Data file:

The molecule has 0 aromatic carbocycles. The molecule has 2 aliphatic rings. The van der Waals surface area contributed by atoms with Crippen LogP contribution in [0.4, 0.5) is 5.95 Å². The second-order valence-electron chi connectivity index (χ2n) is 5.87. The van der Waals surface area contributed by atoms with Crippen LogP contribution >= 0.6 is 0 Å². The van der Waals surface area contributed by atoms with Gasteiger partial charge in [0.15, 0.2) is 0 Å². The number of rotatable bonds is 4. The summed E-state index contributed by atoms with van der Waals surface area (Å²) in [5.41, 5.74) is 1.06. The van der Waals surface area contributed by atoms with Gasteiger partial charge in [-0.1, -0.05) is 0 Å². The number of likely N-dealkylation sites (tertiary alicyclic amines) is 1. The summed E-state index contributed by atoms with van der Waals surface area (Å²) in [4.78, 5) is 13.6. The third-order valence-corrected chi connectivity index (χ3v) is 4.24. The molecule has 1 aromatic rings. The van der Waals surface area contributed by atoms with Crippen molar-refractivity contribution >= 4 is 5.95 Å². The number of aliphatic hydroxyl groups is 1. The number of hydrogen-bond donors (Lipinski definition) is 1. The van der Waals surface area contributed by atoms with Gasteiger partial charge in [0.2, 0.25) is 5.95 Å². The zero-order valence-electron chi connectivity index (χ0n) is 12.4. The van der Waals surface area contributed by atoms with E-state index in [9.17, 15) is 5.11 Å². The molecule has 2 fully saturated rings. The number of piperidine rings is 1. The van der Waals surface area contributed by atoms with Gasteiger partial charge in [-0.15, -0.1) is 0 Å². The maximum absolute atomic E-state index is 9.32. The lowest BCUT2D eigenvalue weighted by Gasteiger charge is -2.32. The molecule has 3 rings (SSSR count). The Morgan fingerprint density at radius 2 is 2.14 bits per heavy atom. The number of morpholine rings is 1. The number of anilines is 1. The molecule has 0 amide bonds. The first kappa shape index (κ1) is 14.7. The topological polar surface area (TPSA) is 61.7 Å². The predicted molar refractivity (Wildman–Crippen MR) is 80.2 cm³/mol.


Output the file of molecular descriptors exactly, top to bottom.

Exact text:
The molecule has 0 aromatic carbocycles. The molecule has 2 aliphatic rings. The van der Waals surface area contributed by atoms with Crippen LogP contribution in [0.4, 0.5) is 5.95 Å². The second-order valence-electron chi connectivity index (χ2n) is 5.87. The van der Waals surface area contributed by atoms with Crippen LogP contribution >= 0.6 is 0 Å². The van der Waals surface area contributed by atoms with Gasteiger partial charge in [0.15, 0.2) is 0 Å². The number of rotatable bonds is 4. The summed E-state index contributed by atoms with van der Waals surface area (Å²) in [5.41, 5.74) is 1.06. The van der Waals surface area contributed by atoms with Gasteiger partial charge in [-0.1, -0.05) is 0 Å². The number of likely N-dealkylation sites (tertiary alicyclic amines) is 1. The summed E-state index contributed by atoms with van der Waals surface area (Å²) in [4.78, 5) is 13.6. The third-order valence-corrected chi connectivity index (χ3v) is 4.24. The molecule has 1 aromatic rings. The van der Waals surface area contributed by atoms with Crippen molar-refractivity contribution >= 4 is 5.95 Å². The number of aliphatic hydroxyl groups is 1. The number of hydrogen-bond donors (Lipinski definition) is 1. The van der Waals surface area contributed by atoms with Gasteiger partial charge in [0.2, 0.25) is 5.95 Å². The zero-order valence-electron chi connectivity index (χ0n) is 12.4. The van der Waals surface area contributed by atoms with E-state index in [9.17, 15) is 5.11 Å². The molecule has 2 fully saturated rings. The number of piperidine rings is 1. The van der Waals surface area contributed by atoms with Gasteiger partial charge in [-0.15, -0.1) is 0 Å². The maximum absolute atomic E-state index is 9.32. The lowest BCUT2D eigenvalue weighted by Gasteiger charge is -2.32. The molecule has 3 rings (SSSR count). The Morgan fingerprint density at radius 2 is 2.14 bits per heavy atom. The number of morpholine rings is 1. The number of anilines is 1. The molecule has 0 amide bonds. The first kappa shape index (κ1) is 14.7. The topological polar surface area (TPSA) is 61.7 Å². The predicted molar refractivity (Wildman–Crippen MR) is 80.2 cm³/mol.